If there’s one fundamental thing every small business owner needs to grasp about marketing it’s this: marketing a company, product or service is not a “one-way only” activity, it’s a two-way conversation.
The digital media have not only expanded the reach of small businesses so we can share our marketing messages more prolifically, they’ve also given our customers a way to share experiences – good and bad – with us and with prospective customers. Embracing the element of open dialogue in marketing efforts is essential.
Customers expect that we’ll do more than push the virtues of our features and benefits down their throats. They expect to build relationships with brands – and that’s especially true when it comes to small, local businesses. Fail to make a connection with your customers and prospective customers, and you will put your business at a distinct disadvantage. Luckily, there are some really simple ways for small businesses to form bonds and grow goodwill just by paying a little more attention to our online points of presence.
When someone comments on your Facebook status updates, retweets your tweets or shares anything that you’ve posted or pinned, don’t let it go unacknowledged. Be sure to reply by thanking them or adding further comment to their observations. They don’t call it “social” media for nothing! It’s really not a bad thing to have the last word when you’re showing interest in what your followers have to say. Put yourself in their shoes; how does it make you feel when you’ve made a well-thought comment on someone’s blog post or social media share and the recipient makes no acknowledgement or reply?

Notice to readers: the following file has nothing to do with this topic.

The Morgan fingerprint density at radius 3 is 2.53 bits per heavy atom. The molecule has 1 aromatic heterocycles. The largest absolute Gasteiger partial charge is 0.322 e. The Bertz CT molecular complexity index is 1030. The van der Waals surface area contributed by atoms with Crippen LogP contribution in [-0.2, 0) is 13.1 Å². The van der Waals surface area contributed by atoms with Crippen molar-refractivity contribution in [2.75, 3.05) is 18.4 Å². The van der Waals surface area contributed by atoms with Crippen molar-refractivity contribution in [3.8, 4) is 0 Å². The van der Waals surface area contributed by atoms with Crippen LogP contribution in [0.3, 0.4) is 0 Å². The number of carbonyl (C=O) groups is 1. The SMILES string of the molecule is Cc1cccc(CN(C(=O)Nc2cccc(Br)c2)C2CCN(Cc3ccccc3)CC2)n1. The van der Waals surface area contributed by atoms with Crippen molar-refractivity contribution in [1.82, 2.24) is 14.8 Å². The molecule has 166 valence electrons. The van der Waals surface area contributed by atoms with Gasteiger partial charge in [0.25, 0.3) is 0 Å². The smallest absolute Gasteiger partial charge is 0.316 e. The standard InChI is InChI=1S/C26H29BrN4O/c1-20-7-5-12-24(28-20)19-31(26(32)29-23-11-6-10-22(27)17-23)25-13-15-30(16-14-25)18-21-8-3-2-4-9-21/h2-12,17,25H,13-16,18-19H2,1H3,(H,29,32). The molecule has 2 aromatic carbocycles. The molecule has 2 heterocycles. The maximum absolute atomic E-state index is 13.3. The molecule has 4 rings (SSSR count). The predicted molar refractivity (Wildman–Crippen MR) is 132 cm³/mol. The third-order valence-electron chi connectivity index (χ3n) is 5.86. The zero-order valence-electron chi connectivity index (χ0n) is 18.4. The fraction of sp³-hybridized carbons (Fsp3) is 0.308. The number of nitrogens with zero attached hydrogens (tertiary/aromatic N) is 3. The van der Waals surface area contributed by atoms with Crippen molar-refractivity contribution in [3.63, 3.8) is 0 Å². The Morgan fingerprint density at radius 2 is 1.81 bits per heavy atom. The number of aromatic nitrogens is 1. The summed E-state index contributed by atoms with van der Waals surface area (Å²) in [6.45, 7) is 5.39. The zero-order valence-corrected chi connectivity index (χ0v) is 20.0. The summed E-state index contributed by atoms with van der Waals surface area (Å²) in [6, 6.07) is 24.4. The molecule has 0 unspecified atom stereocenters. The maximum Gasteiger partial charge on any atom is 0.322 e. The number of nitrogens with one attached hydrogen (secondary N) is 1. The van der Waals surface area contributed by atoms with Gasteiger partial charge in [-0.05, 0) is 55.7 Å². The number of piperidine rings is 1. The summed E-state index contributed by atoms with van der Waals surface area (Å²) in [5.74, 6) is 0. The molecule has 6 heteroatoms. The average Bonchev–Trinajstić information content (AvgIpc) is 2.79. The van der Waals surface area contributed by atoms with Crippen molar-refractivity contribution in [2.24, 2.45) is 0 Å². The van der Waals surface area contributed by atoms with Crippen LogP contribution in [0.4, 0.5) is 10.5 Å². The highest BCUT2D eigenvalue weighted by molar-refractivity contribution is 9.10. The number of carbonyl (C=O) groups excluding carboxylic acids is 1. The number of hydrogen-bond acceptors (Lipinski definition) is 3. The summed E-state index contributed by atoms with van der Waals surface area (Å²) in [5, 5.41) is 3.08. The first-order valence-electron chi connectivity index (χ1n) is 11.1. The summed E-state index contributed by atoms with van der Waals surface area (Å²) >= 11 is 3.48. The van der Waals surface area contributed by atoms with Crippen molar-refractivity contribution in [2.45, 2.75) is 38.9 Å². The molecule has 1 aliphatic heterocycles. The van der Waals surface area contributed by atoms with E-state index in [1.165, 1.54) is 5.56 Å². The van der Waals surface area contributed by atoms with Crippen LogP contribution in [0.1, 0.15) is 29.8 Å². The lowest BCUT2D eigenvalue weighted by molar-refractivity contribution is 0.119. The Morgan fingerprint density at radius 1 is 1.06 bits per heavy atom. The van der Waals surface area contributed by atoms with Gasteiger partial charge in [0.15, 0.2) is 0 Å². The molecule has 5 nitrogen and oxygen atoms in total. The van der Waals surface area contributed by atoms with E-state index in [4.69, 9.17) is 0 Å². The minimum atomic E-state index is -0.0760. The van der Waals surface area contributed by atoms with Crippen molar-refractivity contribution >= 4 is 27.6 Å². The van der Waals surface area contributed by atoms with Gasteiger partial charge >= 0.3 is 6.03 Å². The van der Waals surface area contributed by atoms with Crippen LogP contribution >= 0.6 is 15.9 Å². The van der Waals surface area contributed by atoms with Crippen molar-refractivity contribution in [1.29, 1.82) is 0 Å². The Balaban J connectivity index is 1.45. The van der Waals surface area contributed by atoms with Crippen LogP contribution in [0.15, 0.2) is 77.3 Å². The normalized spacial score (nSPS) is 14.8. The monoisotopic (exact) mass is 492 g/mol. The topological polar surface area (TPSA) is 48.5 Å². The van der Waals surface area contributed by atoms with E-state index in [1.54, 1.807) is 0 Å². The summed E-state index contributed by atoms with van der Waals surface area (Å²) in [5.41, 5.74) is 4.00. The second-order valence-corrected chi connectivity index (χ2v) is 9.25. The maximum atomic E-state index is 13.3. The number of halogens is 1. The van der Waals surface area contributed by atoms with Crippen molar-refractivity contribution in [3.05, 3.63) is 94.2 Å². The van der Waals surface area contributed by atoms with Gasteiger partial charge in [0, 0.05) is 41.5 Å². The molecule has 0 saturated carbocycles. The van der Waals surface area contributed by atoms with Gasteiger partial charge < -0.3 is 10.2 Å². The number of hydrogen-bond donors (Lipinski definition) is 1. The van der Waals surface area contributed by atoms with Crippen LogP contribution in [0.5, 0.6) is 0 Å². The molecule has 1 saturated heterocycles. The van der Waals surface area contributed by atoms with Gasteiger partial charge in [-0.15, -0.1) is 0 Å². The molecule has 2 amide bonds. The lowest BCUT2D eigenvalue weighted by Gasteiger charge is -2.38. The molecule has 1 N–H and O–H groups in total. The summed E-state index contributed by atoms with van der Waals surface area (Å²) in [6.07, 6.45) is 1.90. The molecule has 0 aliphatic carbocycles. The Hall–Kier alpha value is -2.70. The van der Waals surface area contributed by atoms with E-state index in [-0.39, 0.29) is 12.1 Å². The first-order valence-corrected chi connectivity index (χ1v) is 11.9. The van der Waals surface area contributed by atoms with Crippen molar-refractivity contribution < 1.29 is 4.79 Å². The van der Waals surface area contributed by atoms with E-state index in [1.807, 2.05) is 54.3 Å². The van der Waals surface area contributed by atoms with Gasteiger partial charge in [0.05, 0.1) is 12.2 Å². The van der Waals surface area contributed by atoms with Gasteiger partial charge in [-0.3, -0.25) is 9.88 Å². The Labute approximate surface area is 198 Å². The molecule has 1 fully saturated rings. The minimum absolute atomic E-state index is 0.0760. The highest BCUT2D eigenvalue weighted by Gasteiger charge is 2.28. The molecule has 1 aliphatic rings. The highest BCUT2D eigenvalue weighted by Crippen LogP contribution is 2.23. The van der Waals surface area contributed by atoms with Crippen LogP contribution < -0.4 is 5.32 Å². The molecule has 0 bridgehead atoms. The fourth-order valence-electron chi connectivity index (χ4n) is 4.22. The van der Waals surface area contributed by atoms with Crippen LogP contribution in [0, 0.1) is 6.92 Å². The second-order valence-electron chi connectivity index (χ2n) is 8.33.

Don’t just pimp your wares on social media – or when networking in person for that matter. Listen to the problems and challenges your connections are facing and show your understanding and the value that you bring by posting or emailing links to helpful articles that give more insight into the issues and solutions. Build up your repertoire of quality blog subscriptions in your Google Reader, or bookmark sites relevant to your industry and audience so you always have a plentiful supply of content to share. Devoting time and attention to that cause will go far in building trust and loyalty.
Another way to shine online is to demonstrate your support of other local small businesses and community groups by taking the initiative to interact with them on social media. “Like” their Facebook pages, follow them on Twitter, connect with them on LinkedIn. And then regularly like and comment on their posts or retweet their tweets when appropriate for your audience. Not only will you give your ranking on the goodwill meter a boost, but you’ll also indirectly introduce your brand to the other businesses’ fans, followers and connections as well.
In today’s competitive, marketing environment, it’s two-way communications or the highway. The more you show your reciprocal side, the more you’ll establish a brand reputation that’s customer-focused, community-centric and credible.